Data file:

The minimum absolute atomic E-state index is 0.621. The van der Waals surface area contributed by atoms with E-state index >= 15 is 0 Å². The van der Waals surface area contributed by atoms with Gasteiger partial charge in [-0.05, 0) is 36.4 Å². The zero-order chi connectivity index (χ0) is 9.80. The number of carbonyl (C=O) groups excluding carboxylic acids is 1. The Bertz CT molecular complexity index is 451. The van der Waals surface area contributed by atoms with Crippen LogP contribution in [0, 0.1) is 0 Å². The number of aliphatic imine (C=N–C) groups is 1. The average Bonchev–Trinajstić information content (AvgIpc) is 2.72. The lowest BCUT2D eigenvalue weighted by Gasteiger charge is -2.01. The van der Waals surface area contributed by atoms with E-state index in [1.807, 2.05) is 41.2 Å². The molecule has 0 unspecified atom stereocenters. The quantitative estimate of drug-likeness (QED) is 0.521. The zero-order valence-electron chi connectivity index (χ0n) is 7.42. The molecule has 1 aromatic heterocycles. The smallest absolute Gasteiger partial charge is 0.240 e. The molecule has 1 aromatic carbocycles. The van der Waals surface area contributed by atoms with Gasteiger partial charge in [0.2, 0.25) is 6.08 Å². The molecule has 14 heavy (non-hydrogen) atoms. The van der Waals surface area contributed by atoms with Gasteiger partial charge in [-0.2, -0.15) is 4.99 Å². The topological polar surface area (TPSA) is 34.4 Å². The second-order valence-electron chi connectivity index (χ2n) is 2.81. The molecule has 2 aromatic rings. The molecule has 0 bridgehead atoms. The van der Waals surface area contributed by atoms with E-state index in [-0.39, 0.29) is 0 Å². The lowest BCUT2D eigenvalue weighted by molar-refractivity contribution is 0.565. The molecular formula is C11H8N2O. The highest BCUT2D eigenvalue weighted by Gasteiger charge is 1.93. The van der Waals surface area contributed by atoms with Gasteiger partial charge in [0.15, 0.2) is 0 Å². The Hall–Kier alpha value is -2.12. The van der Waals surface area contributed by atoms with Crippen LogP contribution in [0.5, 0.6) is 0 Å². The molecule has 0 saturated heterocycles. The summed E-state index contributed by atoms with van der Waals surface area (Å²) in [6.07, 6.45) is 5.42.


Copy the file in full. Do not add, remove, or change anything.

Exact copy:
The minimum absolute atomic E-state index is 0.621. The van der Waals surface area contributed by atoms with E-state index >= 15 is 0 Å². The van der Waals surface area contributed by atoms with Gasteiger partial charge in [-0.05, 0) is 36.4 Å². The zero-order chi connectivity index (χ0) is 9.80. The number of carbonyl (C=O) groups excluding carboxylic acids is 1. The Bertz CT molecular complexity index is 451. The van der Waals surface area contributed by atoms with Crippen LogP contribution in [0, 0.1) is 0 Å². The number of aliphatic imine (C=N–C) groups is 1. The average Bonchev–Trinajstić information content (AvgIpc) is 2.72. The lowest BCUT2D eigenvalue weighted by Gasteiger charge is -2.01. The van der Waals surface area contributed by atoms with E-state index in [1.807, 2.05) is 41.2 Å². The molecule has 0 unspecified atom stereocenters. The quantitative estimate of drug-likeness (QED) is 0.521. The zero-order valence-electron chi connectivity index (χ0n) is 7.42. The molecule has 1 aromatic heterocycles. The smallest absolute Gasteiger partial charge is 0.240 e. The molecule has 1 aromatic carbocycles. The van der Waals surface area contributed by atoms with Gasteiger partial charge in [0.2, 0.25) is 6.08 Å². The molecule has 14 heavy (non-hydrogen) atoms. The van der Waals surface area contributed by atoms with Gasteiger partial charge in [-0.2, -0.15) is 4.99 Å². The topological polar surface area (TPSA) is 34.4 Å². The second-order valence-electron chi connectivity index (χ2n) is 2.81. The molecule has 2 aromatic rings. The molecule has 0 bridgehead atoms. The van der Waals surface area contributed by atoms with E-state index in [-0.39, 0.29) is 0 Å². The lowest BCUT2D eigenvalue weighted by molar-refractivity contribution is 0.565. The molecular formula is C11H8N2O. The highest BCUT2D eigenvalue weighted by Gasteiger charge is 1.93. The van der Waals surface area contributed by atoms with Gasteiger partial charge in [0.15, 0.2) is 0 Å². The Hall–Kier alpha value is -2.12. The van der Waals surface area contributed by atoms with Crippen LogP contribution in [0.5, 0.6) is 0 Å². The molecule has 0 saturated heterocycles. The summed E-state index contributed by atoms with van der Waals surface area (Å²) in [6.07, 6.45) is 5.42.